In this lively sequel, both fans and readers new to the story can enjoy the enterprising endeavors of these steadfast...

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YOU'RE INVITED TOO

After successfully establishing their party-planning venture, (You’re Invited, 2015) the four friends behind RSVP feel ready to handle their first wedding.

However, seventh-graders Sadie, Lauren, Becca, and Vi soon encounter a raft of obstacles, both collectively and individually, as they work to arrange the wedding of an outrageously demanding bride-to-be. Each girl narrates the tale from her individual perspective in alternating chapters that begin with snippets reflecting the girls’ personalities: Sadie’s to-do lists, Lauren’s vocabulary words, Vi’s recipes, and Becca’s horoscopes. Malone and Nall explore topics such as complicated parent-child dynamics, mean girls, new crushes, first kisses, and the pressures to be a perfect student. Amid the flurry, Sadie frets about her mother, Lauren’s plans to schedule mandatory fun time go awry, the new boy in town captures the effervescent Becca's interest, and Vi contents with the continual taunts of Linney. An impending hurricane and the resulting evacuation to their middle school provide the catalyst for the girls to resolve their concerns. Throughout the tale, the authors highlight the loyal, genuine friendship the girls share. As the quartet endure the bride-to-be’s antics, wild weather, and life dilemmas, they gain a renewed appreciation of their friendship, recognizing that they can rely upon each other to weather life’s upheavals.

In this lively sequel, both fans and readers new to the story can enjoy the enterprising endeavors of these steadfast friends. (Fiction. 11-14)

Pub Date: Feb. 16, 2016

ISBN: 978-1-4814-3200-9

Page Count: 304

Publisher: Aladdin

Review Posted Online: Nov. 3, 2015

Kirkus Reviews Issue: Nov. 15, 2015

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Not for the faint of heart or stomach (or maybe of any parts) but sure to be appreciated by middle school zombie cognoscenti.

ZOMBIE BASEBALL BEATDOWN

Upton Sinclair’s The Jungle meets Left for Dead/The Walking Dead/Shaun of the Dead in a high-energy, high-humor look at the zombie apocalypse, complete with baseball (rather than cricket) bats.

The wholesome-seeming Iowa cornfields are a perfect setting for the emergence of ghastly anomalies: flesh-eating cows and baseball-coach zombies. The narrator hero, Rabi (for Rabindranath), and his youth baseball teammates and friends, Miguel and Joe, discover by chance that all is not well with their small town’s principal industry: the Milrow corporation’s giant feedlot and meat-production and -packing facility. The ponds of cow poo and crammed quarters for the animals are described in gaggingly smelly detail, and the bone-breaking, bloody, flesh-smashing encounters with the zombies have a high gross-out factor. The zombie cows and zombie humans who emerge from the muck are apparently a product of the food supply gone cuckoo in service of big-money profits with little concern for the end result. It’s up to Rabi and his pals to try to prove what’s going on—and to survive the corporation’s efforts to silence them. Much as Bacigalupi’s Ship Breaker (2010) was a clarion call to action against climate change, here’s a signal alert to young teens to think about what they eat, while the considerable appeal of the characters and plot defies any preachiness.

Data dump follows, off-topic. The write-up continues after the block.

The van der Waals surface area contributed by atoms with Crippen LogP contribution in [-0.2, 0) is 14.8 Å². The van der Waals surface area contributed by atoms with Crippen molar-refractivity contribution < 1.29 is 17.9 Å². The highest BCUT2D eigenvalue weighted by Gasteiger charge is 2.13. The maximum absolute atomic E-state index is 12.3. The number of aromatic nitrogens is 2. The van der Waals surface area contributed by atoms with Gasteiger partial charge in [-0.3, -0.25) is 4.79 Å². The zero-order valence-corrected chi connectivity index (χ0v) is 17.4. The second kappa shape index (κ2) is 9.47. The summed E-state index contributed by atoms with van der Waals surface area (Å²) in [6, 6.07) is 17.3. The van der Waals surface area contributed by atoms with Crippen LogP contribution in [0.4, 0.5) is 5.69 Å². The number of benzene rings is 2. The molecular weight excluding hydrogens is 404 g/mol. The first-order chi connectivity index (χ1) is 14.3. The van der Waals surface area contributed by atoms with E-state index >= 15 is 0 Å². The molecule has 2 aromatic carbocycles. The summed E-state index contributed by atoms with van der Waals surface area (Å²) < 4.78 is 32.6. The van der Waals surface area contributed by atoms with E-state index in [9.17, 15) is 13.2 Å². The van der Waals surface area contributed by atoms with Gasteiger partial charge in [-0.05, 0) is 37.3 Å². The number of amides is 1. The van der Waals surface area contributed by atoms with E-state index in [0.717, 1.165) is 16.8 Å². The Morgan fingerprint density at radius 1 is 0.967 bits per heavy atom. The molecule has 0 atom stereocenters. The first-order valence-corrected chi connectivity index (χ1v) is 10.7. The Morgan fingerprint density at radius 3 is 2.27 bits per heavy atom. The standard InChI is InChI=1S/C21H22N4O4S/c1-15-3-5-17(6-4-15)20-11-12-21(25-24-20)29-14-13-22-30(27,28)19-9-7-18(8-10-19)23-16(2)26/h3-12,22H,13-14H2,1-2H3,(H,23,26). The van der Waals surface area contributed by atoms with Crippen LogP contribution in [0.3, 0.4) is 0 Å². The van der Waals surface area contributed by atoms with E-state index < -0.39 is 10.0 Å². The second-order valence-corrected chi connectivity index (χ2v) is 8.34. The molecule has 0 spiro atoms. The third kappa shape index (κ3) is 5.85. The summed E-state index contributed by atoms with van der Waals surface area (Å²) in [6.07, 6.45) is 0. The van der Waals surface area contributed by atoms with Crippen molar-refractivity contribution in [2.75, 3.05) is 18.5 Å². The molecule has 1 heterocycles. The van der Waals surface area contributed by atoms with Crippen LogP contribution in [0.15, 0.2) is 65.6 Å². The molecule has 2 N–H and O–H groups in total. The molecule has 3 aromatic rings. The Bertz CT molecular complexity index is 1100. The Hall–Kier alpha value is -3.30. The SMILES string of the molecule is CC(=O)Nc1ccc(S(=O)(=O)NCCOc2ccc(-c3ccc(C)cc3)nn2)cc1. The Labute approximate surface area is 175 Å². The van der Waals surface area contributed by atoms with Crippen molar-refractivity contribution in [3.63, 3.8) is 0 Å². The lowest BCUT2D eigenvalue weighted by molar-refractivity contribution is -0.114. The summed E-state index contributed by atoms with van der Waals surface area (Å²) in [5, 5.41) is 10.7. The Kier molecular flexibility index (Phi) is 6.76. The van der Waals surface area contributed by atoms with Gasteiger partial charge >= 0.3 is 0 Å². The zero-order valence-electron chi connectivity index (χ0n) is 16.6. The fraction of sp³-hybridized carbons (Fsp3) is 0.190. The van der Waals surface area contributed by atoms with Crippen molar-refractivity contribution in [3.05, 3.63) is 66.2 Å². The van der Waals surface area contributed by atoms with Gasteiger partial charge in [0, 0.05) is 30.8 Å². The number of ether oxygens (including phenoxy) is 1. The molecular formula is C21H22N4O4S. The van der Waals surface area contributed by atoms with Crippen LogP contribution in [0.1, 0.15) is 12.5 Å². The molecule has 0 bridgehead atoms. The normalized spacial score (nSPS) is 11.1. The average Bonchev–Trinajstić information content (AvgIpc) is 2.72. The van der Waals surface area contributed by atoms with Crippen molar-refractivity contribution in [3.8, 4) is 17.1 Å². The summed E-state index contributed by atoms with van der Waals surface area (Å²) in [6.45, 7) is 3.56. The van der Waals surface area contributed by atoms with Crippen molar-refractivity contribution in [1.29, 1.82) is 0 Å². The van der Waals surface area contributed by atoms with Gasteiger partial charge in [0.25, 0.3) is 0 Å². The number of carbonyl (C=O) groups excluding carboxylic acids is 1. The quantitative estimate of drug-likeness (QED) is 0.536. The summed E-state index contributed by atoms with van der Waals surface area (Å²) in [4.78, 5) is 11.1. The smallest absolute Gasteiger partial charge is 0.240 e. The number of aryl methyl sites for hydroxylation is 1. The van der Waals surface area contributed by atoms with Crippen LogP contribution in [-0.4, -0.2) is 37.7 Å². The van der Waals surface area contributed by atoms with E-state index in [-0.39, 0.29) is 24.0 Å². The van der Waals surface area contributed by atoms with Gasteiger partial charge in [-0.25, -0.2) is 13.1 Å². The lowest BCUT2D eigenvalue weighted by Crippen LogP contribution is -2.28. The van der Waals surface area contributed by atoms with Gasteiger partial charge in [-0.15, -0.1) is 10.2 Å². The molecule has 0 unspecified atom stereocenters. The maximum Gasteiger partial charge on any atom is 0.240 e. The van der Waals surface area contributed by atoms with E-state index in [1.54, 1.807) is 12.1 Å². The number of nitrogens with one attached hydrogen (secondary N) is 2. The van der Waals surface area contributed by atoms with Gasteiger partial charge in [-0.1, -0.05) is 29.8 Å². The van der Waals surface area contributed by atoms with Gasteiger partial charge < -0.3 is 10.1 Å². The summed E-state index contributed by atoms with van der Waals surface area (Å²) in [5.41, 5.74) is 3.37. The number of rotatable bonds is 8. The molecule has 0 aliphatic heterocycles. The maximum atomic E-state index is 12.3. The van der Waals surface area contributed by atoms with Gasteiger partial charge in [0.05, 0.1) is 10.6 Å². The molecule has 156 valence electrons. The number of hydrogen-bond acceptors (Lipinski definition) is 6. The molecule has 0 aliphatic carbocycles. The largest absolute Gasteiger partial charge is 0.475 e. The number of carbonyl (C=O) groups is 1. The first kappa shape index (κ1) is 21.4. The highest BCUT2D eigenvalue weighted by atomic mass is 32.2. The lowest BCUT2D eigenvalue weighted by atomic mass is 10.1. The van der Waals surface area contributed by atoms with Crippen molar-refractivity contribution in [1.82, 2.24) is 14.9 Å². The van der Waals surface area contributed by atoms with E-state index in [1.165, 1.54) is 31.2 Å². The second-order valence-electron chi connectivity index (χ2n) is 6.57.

Not for the faint of heart or stomach (or maybe of any parts) but sure to be appreciated by middle school zombie cognoscenti. (Fiction. 11-14)

Pub Date: Sept. 10, 2013

ISBN: 978-0-316-22078-1

Page Count: 304

Publisher: Little, Brown

Review Posted Online: June 26, 2013

Kirkus Reviews Issue: July 15, 2013

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Clever as ever—if slow off the mark—and positively laden with tics, quirks, and puns.

THE MYSTERIOUS BENEDICT SOCIETY AND THE RIDDLE OF AGES

From the Mysterious Benedict Society series , Vol. 4

When deadly minions of archvillain Ledroptha Curtain escape from prison, the talented young protégés of his twin brother, Nicholas Benedict, reunite for a new round of desperate ploys and ingenious trickery.

Stewart sets the reunion of cerebral Reynie Muldoon Perumal, hypercapable Kate Wetherall, shy scientific genius George “Sticky” Washington, and spectacularly sullen telepath Constance Contraire a few years after the previous episode, The Mysterious Benedict Society and the Prisoner’s Dilemma (2009). Providing relief from the quartet’s continual internecine squabbling and self-analysis, he trucks in Tai Li, a grubby, precociously verbal 5-year-old orphan who also happens to be telepathic. (Just to even the playing field a bit, the bad guys get a telepath too.) Series fans will know to be patient in wading through all the angst, arguments, and flurries of significant nose-tapping (occasionally in unison), for when the main action does at long last get under way—the five don’t even set out from Mr. Benedict’s mansion together until more than halfway through—the Society returns to Nomansan Island (get it?), the site of their first mission, for chases, narrow squeaks, hastily revised stratagems, and heroic exploits that culminate in a characteristically byzantine whirl of climactic twists, triumphs, and revelations. Except for brown-skinned George and olive-complected, presumably Asian-descended Tai, the central cast defaults to white; Reynie’s adoptive mother is South Asian.

Clever as ever—if slow off the mark—and positively laden with tics, quirks, and puns. (Fiction. 11-13)

Pub Date: Sept. 24, 2019

ISBN: 978-0-316-45264-9

Page Count: 400

Publisher: Megan Tingley/Little, Brown

Review Posted Online: April 28, 2019

Kirkus Reviews Issue: May 15, 2019

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